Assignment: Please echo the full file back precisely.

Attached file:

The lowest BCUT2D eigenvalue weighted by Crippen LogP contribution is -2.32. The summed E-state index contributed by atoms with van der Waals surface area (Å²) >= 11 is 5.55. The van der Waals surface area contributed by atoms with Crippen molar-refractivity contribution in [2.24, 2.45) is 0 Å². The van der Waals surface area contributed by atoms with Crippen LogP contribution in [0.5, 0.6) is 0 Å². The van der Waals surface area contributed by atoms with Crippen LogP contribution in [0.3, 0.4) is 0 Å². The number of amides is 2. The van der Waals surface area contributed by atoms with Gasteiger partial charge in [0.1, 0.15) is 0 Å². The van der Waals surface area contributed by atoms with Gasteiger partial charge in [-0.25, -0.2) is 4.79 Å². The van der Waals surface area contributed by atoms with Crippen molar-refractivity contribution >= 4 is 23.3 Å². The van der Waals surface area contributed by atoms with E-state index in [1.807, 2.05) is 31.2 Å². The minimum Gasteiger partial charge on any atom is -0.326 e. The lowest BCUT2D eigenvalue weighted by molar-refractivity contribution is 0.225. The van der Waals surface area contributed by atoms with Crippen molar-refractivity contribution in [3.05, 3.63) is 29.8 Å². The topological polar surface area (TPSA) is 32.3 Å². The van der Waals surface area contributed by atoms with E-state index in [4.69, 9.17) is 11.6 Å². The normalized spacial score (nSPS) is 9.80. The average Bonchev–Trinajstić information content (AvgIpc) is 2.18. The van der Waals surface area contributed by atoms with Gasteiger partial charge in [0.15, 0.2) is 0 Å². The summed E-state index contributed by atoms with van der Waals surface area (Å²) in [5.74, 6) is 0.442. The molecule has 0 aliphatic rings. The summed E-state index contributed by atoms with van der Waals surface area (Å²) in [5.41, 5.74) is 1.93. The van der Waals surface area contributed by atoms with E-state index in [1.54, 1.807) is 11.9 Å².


The lowest BCUT2D eigenvalue weighted by Crippen LogP contribution is -2.32. The summed E-state index contributed by atoms with van der Waals surface area (Å²) >= 11 is 5.55. The van der Waals surface area contributed by atoms with Crippen molar-refractivity contribution in [2.24, 2.45) is 0 Å². The van der Waals surface area contributed by atoms with Crippen LogP contribution in [0.5, 0.6) is 0 Å². The van der Waals surface area contributed by atoms with Crippen LogP contribution in [0.3, 0.4) is 0 Å². The number of amides is 2. The van der Waals surface area contributed by atoms with Gasteiger partial charge in [0.1, 0.15) is 0 Å². The van der Waals surface area contributed by atoms with Gasteiger partial charge in [-0.25, -0.2) is 4.79 Å². The van der Waals surface area contributed by atoms with Crippen molar-refractivity contribution >= 4 is 23.3 Å². The van der Waals surface area contributed by atoms with E-state index in [1.807, 2.05) is 31.2 Å². The minimum Gasteiger partial charge on any atom is -0.326 e. The lowest BCUT2D eigenvalue weighted by molar-refractivity contribution is 0.225. The van der Waals surface area contributed by atoms with Crippen molar-refractivity contribution in [3.05, 3.63) is 29.8 Å². The topological polar surface area (TPSA) is 32.3 Å². The van der Waals surface area contributed by atoms with E-state index in [4.69, 9.17) is 11.6 Å². The normalized spacial score (nSPS) is 9.80. The average Bonchev–Trinajstić information content (AvgIpc) is 2.18. The van der Waals surface area contributed by atoms with Gasteiger partial charge in [0.15, 0.2) is 0 Å². The summed E-state index contributed by atoms with van der Waals surface area (Å²) in [5.74, 6) is 0.442. The molecule has 0 aliphatic rings. The summed E-state index contributed by atoms with van der Waals surface area (Å²) in [5.41, 5.74) is 1.93. The van der Waals surface area contributed by atoms with E-state index in [1.54, 1.807) is 11.9 Å².